Last treasures of the French royal family go under the hammer in Paris

Marie Antoinette's purse will be put up for auction next week by heirs to the Comte de Paris

The last remaining treasures of the French royal family – including a silk purse embroidered by Queen Marie Antoinette in her prison cell – will be auctioned in Paris next week. The objects, including jewellery, paintings, miniatures and furniture, are the remnants of one of the greatest royal fortunes in Europe, diminished first by revolution and, more recently, by scandal. The auction is also the latest chapter in a dispute that broke in 1999 upon the death of the pretender to the French throne, the Comte de Paris.

Among the items expected to generate much interest and excitement is "a royal silk purse" embroidered by Queen Marie Antoinette while she was being held at the Temple Prison in 1792. The ivory coloured purse, which is embroidered with roses, includes a copy of the last letter written by the queen, to her sister-in-law, Madame Elisabeth, dated 16 October 1793.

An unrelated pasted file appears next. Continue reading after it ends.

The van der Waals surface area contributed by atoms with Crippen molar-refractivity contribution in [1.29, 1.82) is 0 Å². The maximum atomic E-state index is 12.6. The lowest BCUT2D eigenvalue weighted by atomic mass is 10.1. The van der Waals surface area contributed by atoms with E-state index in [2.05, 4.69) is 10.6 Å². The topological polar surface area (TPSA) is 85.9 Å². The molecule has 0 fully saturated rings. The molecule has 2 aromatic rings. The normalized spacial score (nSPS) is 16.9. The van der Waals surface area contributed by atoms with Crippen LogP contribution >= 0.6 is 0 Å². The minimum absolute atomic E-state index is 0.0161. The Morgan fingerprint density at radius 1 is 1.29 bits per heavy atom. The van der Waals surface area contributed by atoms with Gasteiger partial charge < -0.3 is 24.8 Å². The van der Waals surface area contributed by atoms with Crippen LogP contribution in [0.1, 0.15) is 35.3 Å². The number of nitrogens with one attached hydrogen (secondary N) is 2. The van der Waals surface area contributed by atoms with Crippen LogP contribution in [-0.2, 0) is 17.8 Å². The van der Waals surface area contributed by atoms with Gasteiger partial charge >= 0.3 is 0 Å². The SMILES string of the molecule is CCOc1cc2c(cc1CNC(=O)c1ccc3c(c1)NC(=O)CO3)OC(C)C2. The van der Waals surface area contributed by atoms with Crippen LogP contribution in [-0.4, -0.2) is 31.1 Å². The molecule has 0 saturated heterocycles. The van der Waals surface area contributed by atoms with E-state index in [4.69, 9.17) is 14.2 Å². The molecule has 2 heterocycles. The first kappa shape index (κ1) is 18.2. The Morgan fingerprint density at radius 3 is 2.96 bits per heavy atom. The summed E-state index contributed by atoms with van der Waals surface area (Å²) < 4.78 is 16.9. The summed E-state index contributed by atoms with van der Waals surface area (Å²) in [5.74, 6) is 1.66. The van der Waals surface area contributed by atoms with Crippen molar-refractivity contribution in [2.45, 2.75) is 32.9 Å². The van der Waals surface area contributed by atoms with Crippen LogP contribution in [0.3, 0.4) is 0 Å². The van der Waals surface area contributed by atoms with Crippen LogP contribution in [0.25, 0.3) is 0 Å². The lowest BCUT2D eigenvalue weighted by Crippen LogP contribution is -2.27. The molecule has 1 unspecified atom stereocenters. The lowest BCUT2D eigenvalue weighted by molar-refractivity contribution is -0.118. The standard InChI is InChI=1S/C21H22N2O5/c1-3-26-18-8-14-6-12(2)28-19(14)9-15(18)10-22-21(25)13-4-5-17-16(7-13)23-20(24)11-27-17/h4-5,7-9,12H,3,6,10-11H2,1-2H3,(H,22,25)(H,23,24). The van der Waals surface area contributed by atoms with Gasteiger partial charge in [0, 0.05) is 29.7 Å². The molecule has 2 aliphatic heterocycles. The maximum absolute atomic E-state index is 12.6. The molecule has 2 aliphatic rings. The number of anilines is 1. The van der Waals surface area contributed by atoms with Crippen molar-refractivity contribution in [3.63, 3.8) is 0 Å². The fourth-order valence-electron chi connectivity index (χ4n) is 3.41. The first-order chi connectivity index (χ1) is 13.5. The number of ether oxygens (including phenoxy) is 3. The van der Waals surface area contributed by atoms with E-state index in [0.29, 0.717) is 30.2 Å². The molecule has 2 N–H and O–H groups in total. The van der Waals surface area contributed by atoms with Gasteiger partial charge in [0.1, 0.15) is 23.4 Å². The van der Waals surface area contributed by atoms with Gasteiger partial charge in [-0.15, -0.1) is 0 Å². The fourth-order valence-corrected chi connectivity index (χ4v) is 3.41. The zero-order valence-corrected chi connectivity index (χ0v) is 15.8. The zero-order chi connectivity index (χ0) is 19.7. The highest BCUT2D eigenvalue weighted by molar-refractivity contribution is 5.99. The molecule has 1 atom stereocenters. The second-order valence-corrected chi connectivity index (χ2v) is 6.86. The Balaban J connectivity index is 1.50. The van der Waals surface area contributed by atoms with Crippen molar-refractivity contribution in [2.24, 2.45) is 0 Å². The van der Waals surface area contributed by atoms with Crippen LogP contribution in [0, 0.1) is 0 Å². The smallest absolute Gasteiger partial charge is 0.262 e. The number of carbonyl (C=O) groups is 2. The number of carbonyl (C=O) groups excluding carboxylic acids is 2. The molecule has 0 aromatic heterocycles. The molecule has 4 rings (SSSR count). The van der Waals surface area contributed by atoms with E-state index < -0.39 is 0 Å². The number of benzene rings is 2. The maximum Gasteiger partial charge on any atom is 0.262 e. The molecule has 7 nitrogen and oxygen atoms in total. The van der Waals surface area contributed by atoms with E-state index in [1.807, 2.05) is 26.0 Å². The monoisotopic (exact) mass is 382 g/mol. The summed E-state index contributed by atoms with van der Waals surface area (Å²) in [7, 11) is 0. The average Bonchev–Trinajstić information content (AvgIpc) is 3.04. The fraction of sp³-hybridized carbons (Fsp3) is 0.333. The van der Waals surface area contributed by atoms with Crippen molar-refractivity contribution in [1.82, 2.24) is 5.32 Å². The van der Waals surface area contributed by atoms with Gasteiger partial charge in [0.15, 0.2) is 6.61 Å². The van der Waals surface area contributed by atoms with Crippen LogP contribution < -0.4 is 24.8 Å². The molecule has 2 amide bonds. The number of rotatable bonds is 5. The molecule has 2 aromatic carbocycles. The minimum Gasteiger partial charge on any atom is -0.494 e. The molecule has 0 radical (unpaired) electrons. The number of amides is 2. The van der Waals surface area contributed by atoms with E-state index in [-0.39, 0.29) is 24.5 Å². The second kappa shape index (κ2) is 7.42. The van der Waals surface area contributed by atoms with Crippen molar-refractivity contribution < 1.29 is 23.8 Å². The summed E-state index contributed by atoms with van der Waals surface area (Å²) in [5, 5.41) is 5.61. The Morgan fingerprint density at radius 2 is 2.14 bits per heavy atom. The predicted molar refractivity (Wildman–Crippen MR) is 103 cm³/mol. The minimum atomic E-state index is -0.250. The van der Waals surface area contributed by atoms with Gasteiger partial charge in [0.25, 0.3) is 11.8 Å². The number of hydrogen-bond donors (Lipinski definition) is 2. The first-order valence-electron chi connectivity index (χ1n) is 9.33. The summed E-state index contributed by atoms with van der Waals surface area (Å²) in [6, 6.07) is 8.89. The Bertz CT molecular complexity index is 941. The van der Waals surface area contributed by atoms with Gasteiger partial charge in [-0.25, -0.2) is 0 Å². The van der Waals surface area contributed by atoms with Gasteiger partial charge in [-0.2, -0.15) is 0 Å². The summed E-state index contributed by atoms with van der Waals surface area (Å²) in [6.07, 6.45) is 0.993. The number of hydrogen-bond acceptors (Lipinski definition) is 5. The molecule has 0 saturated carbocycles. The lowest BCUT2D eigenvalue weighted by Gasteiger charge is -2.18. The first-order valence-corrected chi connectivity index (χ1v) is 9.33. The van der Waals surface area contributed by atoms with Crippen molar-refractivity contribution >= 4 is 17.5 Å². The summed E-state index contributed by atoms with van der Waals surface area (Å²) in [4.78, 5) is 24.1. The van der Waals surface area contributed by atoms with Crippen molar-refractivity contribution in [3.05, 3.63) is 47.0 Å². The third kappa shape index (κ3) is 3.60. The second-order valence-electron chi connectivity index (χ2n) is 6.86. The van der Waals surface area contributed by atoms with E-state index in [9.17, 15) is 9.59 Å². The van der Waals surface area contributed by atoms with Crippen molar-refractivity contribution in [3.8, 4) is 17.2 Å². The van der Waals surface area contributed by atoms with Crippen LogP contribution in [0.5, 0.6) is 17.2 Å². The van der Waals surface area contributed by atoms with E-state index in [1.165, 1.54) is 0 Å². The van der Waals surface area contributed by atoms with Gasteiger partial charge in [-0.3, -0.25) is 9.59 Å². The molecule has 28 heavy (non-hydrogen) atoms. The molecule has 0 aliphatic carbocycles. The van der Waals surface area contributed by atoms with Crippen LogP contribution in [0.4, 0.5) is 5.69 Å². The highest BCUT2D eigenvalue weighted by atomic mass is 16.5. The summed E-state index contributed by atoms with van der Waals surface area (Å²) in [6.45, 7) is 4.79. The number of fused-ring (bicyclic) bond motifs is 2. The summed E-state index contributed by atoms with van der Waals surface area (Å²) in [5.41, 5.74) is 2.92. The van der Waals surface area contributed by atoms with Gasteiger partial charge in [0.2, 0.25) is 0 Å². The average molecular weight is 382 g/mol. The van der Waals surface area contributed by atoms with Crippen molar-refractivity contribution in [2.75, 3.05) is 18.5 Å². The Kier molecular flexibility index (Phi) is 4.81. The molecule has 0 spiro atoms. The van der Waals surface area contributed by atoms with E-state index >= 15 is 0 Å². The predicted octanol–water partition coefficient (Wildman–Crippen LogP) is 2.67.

In the celebrated final letter, written just hours before her execution in what is now the Place de la Concorde, Marie Antoinette, by then a wizened woman of 48, wrote: "I pardon my enemies the wrongs that they have done me ... I also had friends ... Let them know that, to my last moment, I was thinking of them."

The purse has been estimated to be worth about €15,000 (£12,000). Also up for auction is the quill used by King Louis Philippe to sign the act of abdication in 1848, and rosary beads belonging to his wife, Queen Marié-Amelie, with a much more affordable price tag of €300-€500.

The artefacts, which will be auctioned at Christie's, are mostly from the Parisian apartment of the late Count and Countess of Paris, and are being sold by their nine children and one nephew in an attempt to replenish family funds depleted by their father.

The late Count of Paris, a longtime Orleaniste pretender to the French throne, tarnished the royalist claim by running off with his mistress and dispersing the family fortune. He had inherited a fortune worth €200m (£138m) but when he died in 1999, he left behind a rather nasty surprise for his children.